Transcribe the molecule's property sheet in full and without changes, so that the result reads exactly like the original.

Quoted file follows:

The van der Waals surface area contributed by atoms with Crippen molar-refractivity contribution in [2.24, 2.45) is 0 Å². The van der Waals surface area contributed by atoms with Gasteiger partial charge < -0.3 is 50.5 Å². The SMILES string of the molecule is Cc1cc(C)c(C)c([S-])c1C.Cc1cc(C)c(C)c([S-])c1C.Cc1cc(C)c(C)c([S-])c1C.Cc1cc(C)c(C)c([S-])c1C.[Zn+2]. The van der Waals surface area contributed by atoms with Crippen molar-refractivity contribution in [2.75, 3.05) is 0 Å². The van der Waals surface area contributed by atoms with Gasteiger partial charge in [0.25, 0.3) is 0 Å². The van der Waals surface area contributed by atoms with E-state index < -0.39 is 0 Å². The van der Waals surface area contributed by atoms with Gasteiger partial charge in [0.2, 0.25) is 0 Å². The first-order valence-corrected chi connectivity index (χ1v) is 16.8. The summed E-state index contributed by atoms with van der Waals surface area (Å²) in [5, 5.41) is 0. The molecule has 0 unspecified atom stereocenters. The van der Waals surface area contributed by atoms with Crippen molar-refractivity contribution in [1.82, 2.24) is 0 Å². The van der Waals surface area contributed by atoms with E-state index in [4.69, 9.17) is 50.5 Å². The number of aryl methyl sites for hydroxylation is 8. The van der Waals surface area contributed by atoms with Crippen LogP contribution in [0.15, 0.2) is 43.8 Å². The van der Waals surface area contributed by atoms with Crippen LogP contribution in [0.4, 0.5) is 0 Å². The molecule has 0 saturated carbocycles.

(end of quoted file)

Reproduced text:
The van der Waals surface area contributed by atoms with Crippen molar-refractivity contribution in [2.24, 2.45) is 0 Å². The van der Waals surface area contributed by atoms with Gasteiger partial charge < -0.3 is 50.5 Å². The SMILES string of the molecule is Cc1cc(C)c(C)c([S-])c1C.Cc1cc(C)c(C)c([S-])c1C.Cc1cc(C)c(C)c([S-])c1C.Cc1cc(C)c(C)c([S-])c1C.[Zn+2]. The van der Waals surface area contributed by atoms with Crippen molar-refractivity contribution in [2.75, 3.05) is 0 Å². The van der Waals surface area contributed by atoms with Gasteiger partial charge in [0.25, 0.3) is 0 Å². The van der Waals surface area contributed by atoms with E-state index < -0.39 is 0 Å². The van der Waals surface area contributed by atoms with Gasteiger partial charge in [0.2, 0.25) is 0 Å². The first-order valence-corrected chi connectivity index (χ1v) is 16.8. The summed E-state index contributed by atoms with van der Waals surface area (Å²) in [5, 5.41) is 0. The molecule has 0 unspecified atom stereocenters. The van der Waals surface area contributed by atoms with Crippen molar-refractivity contribution in [1.82, 2.24) is 0 Å². The van der Waals surface area contributed by atoms with E-state index in [4.69, 9.17) is 50.5 Å². The number of aryl methyl sites for hydroxylation is 8. The van der Waals surface area contributed by atoms with Crippen LogP contribution in [0.15, 0.2) is 43.8 Å². The van der Waals surface area contributed by atoms with Crippen LogP contribution in [0.4, 0.5) is 0 Å². The molecule has 0 saturated carbocycles.